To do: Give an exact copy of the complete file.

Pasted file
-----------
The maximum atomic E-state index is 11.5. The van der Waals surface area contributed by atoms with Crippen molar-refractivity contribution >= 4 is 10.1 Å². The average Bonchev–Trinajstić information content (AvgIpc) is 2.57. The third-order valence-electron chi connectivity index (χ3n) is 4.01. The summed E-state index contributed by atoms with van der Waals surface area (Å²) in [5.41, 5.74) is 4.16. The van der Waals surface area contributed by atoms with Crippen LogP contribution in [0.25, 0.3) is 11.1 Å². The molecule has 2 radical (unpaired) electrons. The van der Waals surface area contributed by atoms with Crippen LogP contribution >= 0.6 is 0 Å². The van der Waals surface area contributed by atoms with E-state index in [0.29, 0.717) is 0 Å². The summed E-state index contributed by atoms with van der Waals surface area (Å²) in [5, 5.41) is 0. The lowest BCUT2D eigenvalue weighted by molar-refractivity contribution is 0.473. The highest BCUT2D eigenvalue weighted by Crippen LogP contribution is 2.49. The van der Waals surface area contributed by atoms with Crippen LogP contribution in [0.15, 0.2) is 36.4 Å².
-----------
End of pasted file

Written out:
The maximum atomic E-state index is 11.5. The van der Waals surface area contributed by atoms with Crippen molar-refractivity contribution >= 4 is 10.1 Å². The average Bonchev–Trinajstić information content (AvgIpc) is 2.57. The third-order valence-electron chi connectivity index (χ3n) is 4.01. The summed E-state index contributed by atoms with van der Waals surface area (Å²) in [5.41, 5.74) is 4.16. The van der Waals surface area contributed by atoms with Crippen LogP contribution in [0.25, 0.3) is 11.1 Å². The molecule has 2 radical (unpaired) electrons. The van der Waals surface area contributed by atoms with Crippen LogP contribution >= 0.6 is 0 Å². The van der Waals surface area contributed by atoms with E-state index in [0.29, 0.717) is 0 Å². The summed E-state index contributed by atoms with van der Waals surface area (Å²) in [5, 5.41) is 0. The lowest BCUT2D eigenvalue weighted by molar-refractivity contribution is 0.473. The highest BCUT2D eigenvalue weighted by Crippen LogP contribution is 2.49. The van der Waals surface area contributed by atoms with Crippen LogP contribution in [0.15, 0.2) is 36.4 Å².